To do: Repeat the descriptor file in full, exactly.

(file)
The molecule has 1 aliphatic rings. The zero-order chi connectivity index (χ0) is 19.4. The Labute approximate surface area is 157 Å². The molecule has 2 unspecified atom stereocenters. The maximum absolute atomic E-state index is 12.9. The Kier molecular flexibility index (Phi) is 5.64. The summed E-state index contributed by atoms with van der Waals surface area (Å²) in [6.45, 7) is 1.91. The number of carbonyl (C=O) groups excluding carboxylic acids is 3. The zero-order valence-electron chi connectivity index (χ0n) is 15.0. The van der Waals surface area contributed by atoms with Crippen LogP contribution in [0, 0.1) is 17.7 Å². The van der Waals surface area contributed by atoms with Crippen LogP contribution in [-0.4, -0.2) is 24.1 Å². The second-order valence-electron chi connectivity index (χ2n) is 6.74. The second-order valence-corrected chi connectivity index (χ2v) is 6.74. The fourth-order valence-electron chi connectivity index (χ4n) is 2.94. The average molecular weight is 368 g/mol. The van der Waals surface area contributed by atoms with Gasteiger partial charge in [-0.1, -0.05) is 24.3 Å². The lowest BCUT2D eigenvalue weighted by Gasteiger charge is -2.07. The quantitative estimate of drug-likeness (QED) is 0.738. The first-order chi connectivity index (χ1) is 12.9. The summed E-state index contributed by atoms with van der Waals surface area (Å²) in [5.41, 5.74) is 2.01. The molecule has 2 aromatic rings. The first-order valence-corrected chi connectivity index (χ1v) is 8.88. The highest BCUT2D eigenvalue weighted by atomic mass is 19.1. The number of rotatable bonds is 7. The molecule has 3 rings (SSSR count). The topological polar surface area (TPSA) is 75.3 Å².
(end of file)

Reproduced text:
The molecule has 1 aliphatic rings. The zero-order chi connectivity index (χ0) is 19.4. The Labute approximate surface area is 157 Å². The molecule has 2 unspecified atom stereocenters. The maximum absolute atomic E-state index is 12.9. The Kier molecular flexibility index (Phi) is 5.64. The summed E-state index contributed by atoms with van der Waals surface area (Å²) in [6.45, 7) is 1.91. The number of carbonyl (C=O) groups excluding carboxylic acids is 3. The zero-order valence-electron chi connectivity index (χ0n) is 15.0. The van der Waals surface area contributed by atoms with Crippen LogP contribution in [0, 0.1) is 17.7 Å². The van der Waals surface area contributed by atoms with Crippen LogP contribution in [-0.4, -0.2) is 24.1 Å². The second-order valence-electron chi connectivity index (χ2n) is 6.74. The second-order valence-corrected chi connectivity index (χ2v) is 6.74. The fourth-order valence-electron chi connectivity index (χ4n) is 2.94. The average molecular weight is 368 g/mol. The van der Waals surface area contributed by atoms with Gasteiger partial charge in [-0.1, -0.05) is 24.3 Å². The lowest BCUT2D eigenvalue weighted by Gasteiger charge is -2.07. The quantitative estimate of drug-likeness (QED) is 0.738. The first-order chi connectivity index (χ1) is 12.9. The summed E-state index contributed by atoms with van der Waals surface area (Å²) in [5.41, 5.74) is 2.01. The molecule has 2 aromatic rings. The first-order valence-corrected chi connectivity index (χ1v) is 8.88. The highest BCUT2D eigenvalue weighted by atomic mass is 19.1. The number of rotatable bonds is 7. The molecule has 3 rings (SSSR count). The topological polar surface area (TPSA) is 75.3 Å².